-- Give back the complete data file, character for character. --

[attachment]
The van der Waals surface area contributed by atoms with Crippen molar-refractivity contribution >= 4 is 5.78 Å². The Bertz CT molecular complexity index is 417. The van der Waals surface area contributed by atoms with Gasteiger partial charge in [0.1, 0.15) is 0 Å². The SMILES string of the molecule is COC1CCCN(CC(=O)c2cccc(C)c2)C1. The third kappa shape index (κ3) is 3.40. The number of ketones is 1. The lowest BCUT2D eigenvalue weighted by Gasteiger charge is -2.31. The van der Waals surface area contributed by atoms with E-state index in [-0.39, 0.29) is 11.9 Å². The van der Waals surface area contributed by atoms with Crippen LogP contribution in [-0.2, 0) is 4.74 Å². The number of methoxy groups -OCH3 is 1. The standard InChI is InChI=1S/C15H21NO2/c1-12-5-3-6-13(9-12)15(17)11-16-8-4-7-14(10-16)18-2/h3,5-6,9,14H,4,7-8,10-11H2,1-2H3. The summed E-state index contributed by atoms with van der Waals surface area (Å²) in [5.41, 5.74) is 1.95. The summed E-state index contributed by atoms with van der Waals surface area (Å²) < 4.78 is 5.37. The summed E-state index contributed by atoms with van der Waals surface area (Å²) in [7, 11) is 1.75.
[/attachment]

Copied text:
The van der Waals surface area contributed by atoms with Crippen molar-refractivity contribution >= 4 is 5.78 Å². The Bertz CT molecular complexity index is 417. The van der Waals surface area contributed by atoms with Gasteiger partial charge in [0.1, 0.15) is 0 Å². The SMILES string of the molecule is COC1CCCN(CC(=O)c2cccc(C)c2)C1. The third kappa shape index (κ3) is 3.40. The number of ketones is 1. The lowest BCUT2D eigenvalue weighted by Gasteiger charge is -2.31. The van der Waals surface area contributed by atoms with E-state index in [-0.39, 0.29) is 11.9 Å². The van der Waals surface area contributed by atoms with Crippen LogP contribution in [-0.2, 0) is 4.74 Å². The number of methoxy groups -OCH3 is 1. The standard InChI is InChI=1S/C15H21NO2/c1-12-5-3-6-13(9-12)15(17)11-16-8-4-7-14(10-16)18-2/h3,5-6,9,14H,4,7-8,10-11H2,1-2H3. The summed E-state index contributed by atoms with van der Waals surface area (Å²) in [5.41, 5.74) is 1.95. The summed E-state index contributed by atoms with van der Waals surface area (Å²) < 4.78 is 5.37. The summed E-state index contributed by atoms with van der Waals surface area (Å²) in [7, 11) is 1.75.